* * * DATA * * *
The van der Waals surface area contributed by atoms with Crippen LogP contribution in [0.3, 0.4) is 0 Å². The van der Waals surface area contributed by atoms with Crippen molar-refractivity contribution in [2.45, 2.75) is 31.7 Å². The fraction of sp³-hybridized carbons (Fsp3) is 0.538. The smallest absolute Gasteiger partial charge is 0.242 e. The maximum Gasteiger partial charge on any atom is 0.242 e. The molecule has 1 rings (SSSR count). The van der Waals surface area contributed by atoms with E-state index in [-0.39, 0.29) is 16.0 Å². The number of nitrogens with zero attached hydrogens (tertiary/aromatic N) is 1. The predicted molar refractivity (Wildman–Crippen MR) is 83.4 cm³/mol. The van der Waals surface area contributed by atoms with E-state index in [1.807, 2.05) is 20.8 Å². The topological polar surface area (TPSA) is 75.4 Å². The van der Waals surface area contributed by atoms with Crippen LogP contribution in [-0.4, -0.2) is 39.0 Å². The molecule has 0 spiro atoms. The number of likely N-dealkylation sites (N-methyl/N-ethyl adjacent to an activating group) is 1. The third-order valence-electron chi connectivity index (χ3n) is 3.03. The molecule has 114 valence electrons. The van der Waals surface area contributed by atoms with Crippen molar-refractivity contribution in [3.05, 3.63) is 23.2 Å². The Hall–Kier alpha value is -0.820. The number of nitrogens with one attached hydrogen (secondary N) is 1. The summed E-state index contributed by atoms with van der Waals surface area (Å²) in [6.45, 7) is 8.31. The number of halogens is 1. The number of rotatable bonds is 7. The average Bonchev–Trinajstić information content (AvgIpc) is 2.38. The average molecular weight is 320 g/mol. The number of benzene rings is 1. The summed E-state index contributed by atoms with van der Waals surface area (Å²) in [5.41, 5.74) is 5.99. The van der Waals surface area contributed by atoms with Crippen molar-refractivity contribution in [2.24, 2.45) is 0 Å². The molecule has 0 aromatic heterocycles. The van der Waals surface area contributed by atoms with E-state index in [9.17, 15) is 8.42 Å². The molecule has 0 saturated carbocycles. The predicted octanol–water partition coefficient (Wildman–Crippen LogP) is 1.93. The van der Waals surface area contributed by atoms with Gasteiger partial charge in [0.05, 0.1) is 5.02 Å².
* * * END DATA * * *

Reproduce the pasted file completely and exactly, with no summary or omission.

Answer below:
The van der Waals surface area contributed by atoms with Crippen LogP contribution in [0.3, 0.4) is 0 Å². The van der Waals surface area contributed by atoms with Crippen molar-refractivity contribution in [2.45, 2.75) is 31.7 Å². The fraction of sp³-hybridized carbons (Fsp3) is 0.538. The smallest absolute Gasteiger partial charge is 0.242 e. The maximum Gasteiger partial charge on any atom is 0.242 e. The molecule has 1 rings (SSSR count). The van der Waals surface area contributed by atoms with E-state index in [-0.39, 0.29) is 16.0 Å². The number of nitrogens with zero attached hydrogens (tertiary/aromatic N) is 1. The predicted molar refractivity (Wildman–Crippen MR) is 83.4 cm³/mol. The van der Waals surface area contributed by atoms with E-state index in [1.807, 2.05) is 20.8 Å². The topological polar surface area (TPSA) is 75.4 Å². The van der Waals surface area contributed by atoms with Crippen LogP contribution in [-0.4, -0.2) is 39.0 Å². The molecule has 0 spiro atoms. The number of likely N-dealkylation sites (N-methyl/N-ethyl adjacent to an activating group) is 1. The third-order valence-electron chi connectivity index (χ3n) is 3.03. The molecule has 114 valence electrons. The van der Waals surface area contributed by atoms with Crippen molar-refractivity contribution in [3.05, 3.63) is 23.2 Å². The Hall–Kier alpha value is -0.820. The number of nitrogens with one attached hydrogen (secondary N) is 1. The summed E-state index contributed by atoms with van der Waals surface area (Å²) in [6.45, 7) is 8.31. The number of halogens is 1. The number of rotatable bonds is 7. The average Bonchev–Trinajstić information content (AvgIpc) is 2.38. The average molecular weight is 320 g/mol. The number of benzene rings is 1. The summed E-state index contributed by atoms with van der Waals surface area (Å²) in [5.41, 5.74) is 5.99. The van der Waals surface area contributed by atoms with Crippen molar-refractivity contribution in [2.24, 2.45) is 0 Å². The molecule has 0 aromatic heterocycles. The van der Waals surface area contributed by atoms with E-state index in [9.17, 15) is 8.42 Å². The molecule has 0 saturated carbocycles. The predicted octanol–water partition coefficient (Wildman–Crippen LogP) is 1.93. The van der Waals surface area contributed by atoms with Gasteiger partial charge in [0.05, 0.1) is 5.02 Å².